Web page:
A machine learning algorithm revealed that coevolving butterflies “borrow” physical features from each other, such as wing shape and pattern, and use them to generate novel features over time, researchers reported August 14 in Science Advances. The scientists set out to test a model known as Müllerian mimicry, which proposes that species sometimes mimic each other to glean mutual benefits; for instance, a predator might mistake an edible butterfly for a toxic one if the insects look similar, which softens the effect of predation on both species. In the past, it was difficult to quantify phenotypic similarity and thereby test the theory.
“Machine learning is allowing us to enter a new phenomic age, in which we are able to analyse biological phenotypes?—what species actually look like?—at a scale comparable to genomic data,” says coauthor Jennifer Hoyal Cuthill, an evolutionary biologist with joint positions at the University of Cambridge, University of Essex, and Tokyo Institute of Technology, in an announcement. After training their algorithm ButterflyNet on 2,400 photographs of Heliconius butterflies, the researchers found that the insects both closely copy each other and generate brand-new traits from borrowed ones, thus creating biological diversity.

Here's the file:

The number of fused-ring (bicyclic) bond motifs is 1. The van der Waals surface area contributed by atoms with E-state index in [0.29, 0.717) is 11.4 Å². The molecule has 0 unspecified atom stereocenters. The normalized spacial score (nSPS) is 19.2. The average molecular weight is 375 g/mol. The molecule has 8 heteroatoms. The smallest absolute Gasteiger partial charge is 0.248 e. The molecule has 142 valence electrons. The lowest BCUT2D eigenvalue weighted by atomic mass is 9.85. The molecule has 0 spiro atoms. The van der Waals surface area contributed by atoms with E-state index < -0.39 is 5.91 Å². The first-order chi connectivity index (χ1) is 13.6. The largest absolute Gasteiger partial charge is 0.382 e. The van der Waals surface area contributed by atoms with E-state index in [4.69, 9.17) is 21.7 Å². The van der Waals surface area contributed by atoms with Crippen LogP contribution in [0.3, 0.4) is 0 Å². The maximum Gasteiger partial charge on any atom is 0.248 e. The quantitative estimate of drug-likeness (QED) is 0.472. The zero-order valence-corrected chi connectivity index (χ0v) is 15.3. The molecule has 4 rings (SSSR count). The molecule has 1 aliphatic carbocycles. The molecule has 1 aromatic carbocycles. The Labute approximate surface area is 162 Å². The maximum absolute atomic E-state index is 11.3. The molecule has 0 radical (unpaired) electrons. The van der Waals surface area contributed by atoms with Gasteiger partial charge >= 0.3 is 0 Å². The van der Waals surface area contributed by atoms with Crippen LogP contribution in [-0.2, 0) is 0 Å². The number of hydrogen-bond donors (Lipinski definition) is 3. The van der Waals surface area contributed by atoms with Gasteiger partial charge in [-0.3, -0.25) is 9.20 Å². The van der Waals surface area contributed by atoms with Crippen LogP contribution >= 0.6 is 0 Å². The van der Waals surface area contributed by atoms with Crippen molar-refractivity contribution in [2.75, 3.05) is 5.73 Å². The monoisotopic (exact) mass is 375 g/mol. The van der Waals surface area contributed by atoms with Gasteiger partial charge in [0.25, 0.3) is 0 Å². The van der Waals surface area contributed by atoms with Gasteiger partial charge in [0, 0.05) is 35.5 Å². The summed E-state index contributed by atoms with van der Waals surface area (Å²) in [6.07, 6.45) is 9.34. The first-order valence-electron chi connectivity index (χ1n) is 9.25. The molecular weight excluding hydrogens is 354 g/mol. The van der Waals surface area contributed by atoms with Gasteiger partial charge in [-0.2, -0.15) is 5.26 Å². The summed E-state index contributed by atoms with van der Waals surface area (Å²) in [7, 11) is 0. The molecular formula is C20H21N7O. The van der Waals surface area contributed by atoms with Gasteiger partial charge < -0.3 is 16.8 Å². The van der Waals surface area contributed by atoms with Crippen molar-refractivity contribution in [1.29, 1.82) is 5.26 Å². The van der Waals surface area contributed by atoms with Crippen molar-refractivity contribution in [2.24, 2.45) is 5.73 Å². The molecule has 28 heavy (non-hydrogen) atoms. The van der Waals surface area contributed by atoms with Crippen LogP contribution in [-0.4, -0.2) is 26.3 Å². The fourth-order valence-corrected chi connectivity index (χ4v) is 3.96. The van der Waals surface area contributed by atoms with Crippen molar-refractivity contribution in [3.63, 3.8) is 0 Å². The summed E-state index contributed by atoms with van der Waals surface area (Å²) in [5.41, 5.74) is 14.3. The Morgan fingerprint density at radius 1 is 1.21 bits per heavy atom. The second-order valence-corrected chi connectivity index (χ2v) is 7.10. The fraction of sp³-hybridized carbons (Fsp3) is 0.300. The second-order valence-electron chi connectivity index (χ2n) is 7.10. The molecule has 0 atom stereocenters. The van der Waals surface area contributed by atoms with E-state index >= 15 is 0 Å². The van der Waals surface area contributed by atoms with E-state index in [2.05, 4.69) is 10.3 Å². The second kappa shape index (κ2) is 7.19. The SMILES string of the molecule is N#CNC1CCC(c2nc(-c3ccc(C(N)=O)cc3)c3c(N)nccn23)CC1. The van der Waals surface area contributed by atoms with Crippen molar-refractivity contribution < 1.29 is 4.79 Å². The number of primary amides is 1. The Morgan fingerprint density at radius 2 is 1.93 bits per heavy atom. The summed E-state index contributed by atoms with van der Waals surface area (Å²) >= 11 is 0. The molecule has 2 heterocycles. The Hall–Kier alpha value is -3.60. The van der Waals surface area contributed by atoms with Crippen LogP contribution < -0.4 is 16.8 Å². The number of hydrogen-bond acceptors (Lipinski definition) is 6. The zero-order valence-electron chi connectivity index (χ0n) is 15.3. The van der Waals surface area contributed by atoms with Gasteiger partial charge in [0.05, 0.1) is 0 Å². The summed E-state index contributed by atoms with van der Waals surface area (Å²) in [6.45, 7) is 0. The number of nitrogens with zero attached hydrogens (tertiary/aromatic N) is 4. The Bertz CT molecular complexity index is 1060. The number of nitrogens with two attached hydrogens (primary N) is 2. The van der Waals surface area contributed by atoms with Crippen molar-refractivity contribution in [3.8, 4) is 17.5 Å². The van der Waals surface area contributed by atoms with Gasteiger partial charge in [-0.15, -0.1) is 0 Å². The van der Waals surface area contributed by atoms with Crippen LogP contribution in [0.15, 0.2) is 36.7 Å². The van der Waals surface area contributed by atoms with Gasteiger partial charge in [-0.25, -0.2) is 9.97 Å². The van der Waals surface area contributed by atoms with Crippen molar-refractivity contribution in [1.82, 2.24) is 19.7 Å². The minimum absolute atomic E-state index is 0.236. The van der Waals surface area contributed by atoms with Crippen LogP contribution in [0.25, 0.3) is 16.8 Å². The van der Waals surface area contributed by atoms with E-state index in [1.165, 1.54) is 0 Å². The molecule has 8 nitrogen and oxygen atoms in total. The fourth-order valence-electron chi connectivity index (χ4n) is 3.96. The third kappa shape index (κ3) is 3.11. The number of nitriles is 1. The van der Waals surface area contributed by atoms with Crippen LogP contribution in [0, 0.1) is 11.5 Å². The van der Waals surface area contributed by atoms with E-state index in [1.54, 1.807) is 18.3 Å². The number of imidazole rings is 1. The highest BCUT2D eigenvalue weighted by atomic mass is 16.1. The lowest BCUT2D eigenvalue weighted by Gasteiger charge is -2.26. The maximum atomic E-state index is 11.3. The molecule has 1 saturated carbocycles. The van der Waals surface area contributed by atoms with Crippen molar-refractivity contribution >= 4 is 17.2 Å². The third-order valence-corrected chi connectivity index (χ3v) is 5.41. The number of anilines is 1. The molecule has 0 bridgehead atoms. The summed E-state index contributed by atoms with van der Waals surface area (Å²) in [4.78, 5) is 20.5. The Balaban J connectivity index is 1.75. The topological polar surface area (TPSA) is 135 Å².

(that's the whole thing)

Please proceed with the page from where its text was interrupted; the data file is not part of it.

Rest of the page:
J.F.H. Cuthill et al., “Deep learning on butterfly phenotypes tests evolution’s oldest mathematical model,” doi:10.1126/sciadv.aaw4967, Sci Adv, 2019.
Nicoletta Lanese is an intern at The Scientist. Email her at firstname.lastname@example.org.